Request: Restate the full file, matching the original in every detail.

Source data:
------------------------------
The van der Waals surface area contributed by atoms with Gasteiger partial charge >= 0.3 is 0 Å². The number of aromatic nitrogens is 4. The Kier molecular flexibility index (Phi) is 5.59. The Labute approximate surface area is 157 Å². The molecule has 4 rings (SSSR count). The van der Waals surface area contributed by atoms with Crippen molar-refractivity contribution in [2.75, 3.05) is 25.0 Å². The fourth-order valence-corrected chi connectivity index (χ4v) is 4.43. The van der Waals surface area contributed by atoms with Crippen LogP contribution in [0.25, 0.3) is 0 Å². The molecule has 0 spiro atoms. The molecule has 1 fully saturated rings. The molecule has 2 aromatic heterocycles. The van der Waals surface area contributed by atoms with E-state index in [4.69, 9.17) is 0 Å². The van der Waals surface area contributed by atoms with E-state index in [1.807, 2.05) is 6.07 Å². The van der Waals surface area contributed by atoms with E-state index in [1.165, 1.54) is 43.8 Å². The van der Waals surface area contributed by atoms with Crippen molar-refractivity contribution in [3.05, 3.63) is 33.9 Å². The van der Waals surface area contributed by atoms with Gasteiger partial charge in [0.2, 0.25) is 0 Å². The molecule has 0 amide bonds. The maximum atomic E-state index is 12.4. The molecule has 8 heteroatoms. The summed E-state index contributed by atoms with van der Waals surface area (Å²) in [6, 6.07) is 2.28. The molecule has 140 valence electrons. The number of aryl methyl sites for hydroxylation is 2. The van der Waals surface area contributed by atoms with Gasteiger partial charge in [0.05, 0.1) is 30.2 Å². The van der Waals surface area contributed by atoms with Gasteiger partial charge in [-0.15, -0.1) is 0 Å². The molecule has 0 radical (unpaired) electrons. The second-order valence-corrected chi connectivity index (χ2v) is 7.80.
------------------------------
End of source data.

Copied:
The van der Waals surface area contributed by atoms with Gasteiger partial charge >= 0.3 is 0 Å². The number of aromatic nitrogens is 4. The Kier molecular flexibility index (Phi) is 5.59. The Labute approximate surface area is 157 Å². The molecule has 4 rings (SSSR count). The van der Waals surface area contributed by atoms with Crippen molar-refractivity contribution in [2.75, 3.05) is 25.0 Å². The fourth-order valence-corrected chi connectivity index (χ4v) is 4.43. The van der Waals surface area contributed by atoms with Crippen LogP contribution in [0.25, 0.3) is 0 Å². The molecule has 0 spiro atoms. The molecule has 1 fully saturated rings. The molecule has 2 aromatic heterocycles. The van der Waals surface area contributed by atoms with E-state index in [4.69, 9.17) is 0 Å². The van der Waals surface area contributed by atoms with E-state index in [1.807, 2.05) is 6.07 Å². The van der Waals surface area contributed by atoms with E-state index in [1.165, 1.54) is 43.8 Å². The van der Waals surface area contributed by atoms with Crippen molar-refractivity contribution in [3.05, 3.63) is 33.9 Å². The van der Waals surface area contributed by atoms with Gasteiger partial charge in [0.2, 0.25) is 0 Å². The molecule has 0 amide bonds. The maximum atomic E-state index is 12.4. The molecule has 8 heteroatoms. The summed E-state index contributed by atoms with van der Waals surface area (Å²) in [6, 6.07) is 2.28. The molecule has 140 valence electrons. The number of aryl methyl sites for hydroxylation is 2. The van der Waals surface area contributed by atoms with Gasteiger partial charge in [0.05, 0.1) is 30.2 Å². The van der Waals surface area contributed by atoms with Gasteiger partial charge in [-0.15, -0.1) is 0 Å². The molecule has 0 radical (unpaired) electrons. The second-order valence-corrected chi connectivity index (χ2v) is 7.80.